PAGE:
I set aside some of the pesto before adding the cheese to brush onto some chicken thighs before grilling. I meant to add arugula to the pasta to wilt in with the pesto, but completely forgot in my anticipation to eat the pesto! I also made a simple roasted sugar plum tomato bruschetta to which I stirred in a spoonful of the pesto when it was done. I’ll include directions for that at the bottom. The sugarplum tomatoes I used are organic and were purchased from Trader Joe’s. They were a product of Mexico. I try not to purchase tomatoes out of season, but I couldn’t pass up these cuties on my last trip. I miss tomato season.
Green Garlic and Dill Pesto
1 whole green garlic, sliced in half lengthwise and rinsed between layers to get all the dirt out.
1/4 cup of chopped fresh dill
1/4 cup of lightly toasted pine nuts
1/2 teaspoon salt
1/2 teaspoon coarsely ground pepper
A handful of shaved/shredded parmesan cheese
olive oil- enough to make make a thick sauce (I didn’t measure, I just poured in while the blades on the food processor were running, but if I had to guesstimate, I’d say 1/4-1/3cup?)
Toast the pinenuts over medium heat in a dry skillet. Place into food processor. Chop the washed green garlic and also place into food processor along with dill, salt and pepper. Pulse until ingredients begin to come together, then with the food processor running, stream in olive oil a bit at a time, until mixture loosens and moves about easily. Add parmesan and pulse again to combine. Taste the pesto for seasoning. Adjust salt and pepper if necessary. If pesto is too thick, add a bit more oil and pulse again. Pour. Over. Anything. Eat and be happy.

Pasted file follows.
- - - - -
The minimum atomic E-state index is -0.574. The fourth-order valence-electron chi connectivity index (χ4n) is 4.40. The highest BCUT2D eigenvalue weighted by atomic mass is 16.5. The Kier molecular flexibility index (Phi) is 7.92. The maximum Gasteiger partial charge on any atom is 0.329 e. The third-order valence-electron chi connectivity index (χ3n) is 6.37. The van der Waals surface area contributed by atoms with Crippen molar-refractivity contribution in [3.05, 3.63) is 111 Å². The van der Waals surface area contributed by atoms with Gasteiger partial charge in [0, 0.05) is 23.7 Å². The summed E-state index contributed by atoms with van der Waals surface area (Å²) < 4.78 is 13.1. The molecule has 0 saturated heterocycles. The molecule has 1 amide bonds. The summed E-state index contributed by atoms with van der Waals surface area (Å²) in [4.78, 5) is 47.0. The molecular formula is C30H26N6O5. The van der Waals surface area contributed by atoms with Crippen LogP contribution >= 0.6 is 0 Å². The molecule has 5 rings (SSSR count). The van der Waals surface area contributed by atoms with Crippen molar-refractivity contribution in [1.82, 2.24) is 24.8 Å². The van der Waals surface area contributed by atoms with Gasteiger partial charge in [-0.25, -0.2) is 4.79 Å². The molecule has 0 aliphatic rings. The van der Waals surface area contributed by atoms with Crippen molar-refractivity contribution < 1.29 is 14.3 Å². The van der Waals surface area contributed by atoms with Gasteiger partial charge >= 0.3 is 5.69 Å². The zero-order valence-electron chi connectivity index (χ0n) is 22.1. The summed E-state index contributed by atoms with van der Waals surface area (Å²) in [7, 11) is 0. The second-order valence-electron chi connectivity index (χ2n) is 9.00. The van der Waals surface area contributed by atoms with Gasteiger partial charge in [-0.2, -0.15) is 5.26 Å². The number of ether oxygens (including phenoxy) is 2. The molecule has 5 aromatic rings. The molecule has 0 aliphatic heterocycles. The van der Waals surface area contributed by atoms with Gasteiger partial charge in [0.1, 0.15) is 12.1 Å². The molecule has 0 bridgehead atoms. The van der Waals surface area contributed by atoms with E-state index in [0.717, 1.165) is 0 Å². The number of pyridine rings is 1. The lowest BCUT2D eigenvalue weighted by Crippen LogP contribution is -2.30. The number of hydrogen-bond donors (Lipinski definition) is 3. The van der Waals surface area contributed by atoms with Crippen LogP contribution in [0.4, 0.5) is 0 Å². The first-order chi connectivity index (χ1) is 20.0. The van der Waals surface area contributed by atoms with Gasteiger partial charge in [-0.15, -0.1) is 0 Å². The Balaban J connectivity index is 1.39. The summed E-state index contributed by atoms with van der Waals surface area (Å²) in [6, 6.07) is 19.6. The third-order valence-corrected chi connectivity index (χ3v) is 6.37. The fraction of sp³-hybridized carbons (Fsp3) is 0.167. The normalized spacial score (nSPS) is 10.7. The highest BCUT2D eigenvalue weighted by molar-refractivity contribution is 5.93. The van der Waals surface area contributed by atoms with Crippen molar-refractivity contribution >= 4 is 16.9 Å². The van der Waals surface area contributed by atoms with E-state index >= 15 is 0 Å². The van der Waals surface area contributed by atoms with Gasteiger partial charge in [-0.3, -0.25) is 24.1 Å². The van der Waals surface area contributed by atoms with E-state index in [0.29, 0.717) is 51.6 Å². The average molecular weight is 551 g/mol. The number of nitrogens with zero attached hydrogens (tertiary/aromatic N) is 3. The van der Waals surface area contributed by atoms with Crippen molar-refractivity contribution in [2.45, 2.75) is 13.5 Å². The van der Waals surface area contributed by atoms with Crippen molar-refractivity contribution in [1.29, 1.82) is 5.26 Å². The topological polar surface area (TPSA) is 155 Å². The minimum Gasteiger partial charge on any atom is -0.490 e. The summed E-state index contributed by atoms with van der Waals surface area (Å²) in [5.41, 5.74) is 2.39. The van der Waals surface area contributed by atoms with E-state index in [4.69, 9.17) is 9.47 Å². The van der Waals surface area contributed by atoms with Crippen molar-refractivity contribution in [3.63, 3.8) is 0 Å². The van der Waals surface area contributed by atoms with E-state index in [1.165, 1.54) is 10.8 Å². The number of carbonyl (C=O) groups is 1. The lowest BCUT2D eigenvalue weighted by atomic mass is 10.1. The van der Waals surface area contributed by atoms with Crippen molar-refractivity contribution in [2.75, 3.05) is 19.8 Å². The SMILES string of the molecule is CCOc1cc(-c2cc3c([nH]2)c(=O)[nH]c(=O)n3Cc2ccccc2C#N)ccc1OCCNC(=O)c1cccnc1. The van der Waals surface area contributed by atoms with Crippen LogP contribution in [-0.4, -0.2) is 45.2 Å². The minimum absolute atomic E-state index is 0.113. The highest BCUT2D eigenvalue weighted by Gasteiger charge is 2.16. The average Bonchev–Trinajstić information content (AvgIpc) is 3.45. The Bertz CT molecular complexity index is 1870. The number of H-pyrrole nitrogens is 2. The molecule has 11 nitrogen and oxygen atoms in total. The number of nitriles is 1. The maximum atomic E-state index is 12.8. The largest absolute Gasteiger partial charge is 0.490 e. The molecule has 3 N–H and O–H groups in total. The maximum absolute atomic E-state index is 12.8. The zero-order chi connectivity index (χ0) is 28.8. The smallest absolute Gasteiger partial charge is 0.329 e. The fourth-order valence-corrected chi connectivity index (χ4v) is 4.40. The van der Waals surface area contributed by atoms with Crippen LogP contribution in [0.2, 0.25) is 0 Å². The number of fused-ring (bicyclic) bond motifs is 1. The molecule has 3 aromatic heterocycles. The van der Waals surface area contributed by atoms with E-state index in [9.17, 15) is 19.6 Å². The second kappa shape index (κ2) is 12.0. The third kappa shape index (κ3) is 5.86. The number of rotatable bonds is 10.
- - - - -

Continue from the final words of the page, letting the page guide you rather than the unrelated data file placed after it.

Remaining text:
Roasted Sugarplum Tomato Bruschetta
1 16 oz container of sugar plum tomatoes
2 Tablespoons minced green garlic, or substitute 2-3 cloves regular garlic, finely minced
salt and pepper to taste
olive oil for drizzling
Preheat oven to 400 degrees F
Halve all tomatoes and place into earthenware or other roasting dish along with garlic. Spray/drizzle generously with olive oil. Sprinkle with salt and freshly ground pepper. Roast for about 20 minutes depending on your oven. Keep an eye on them, you may need to stir once or twice to prevent scorching around the edges. I stirred in a heaping spoonful of my green garlic pesto to the tomatoes once they were done. Do a taste check and adjust salt if necessary. Serve over toasted bread slices or pour over the pasta along with the pesto.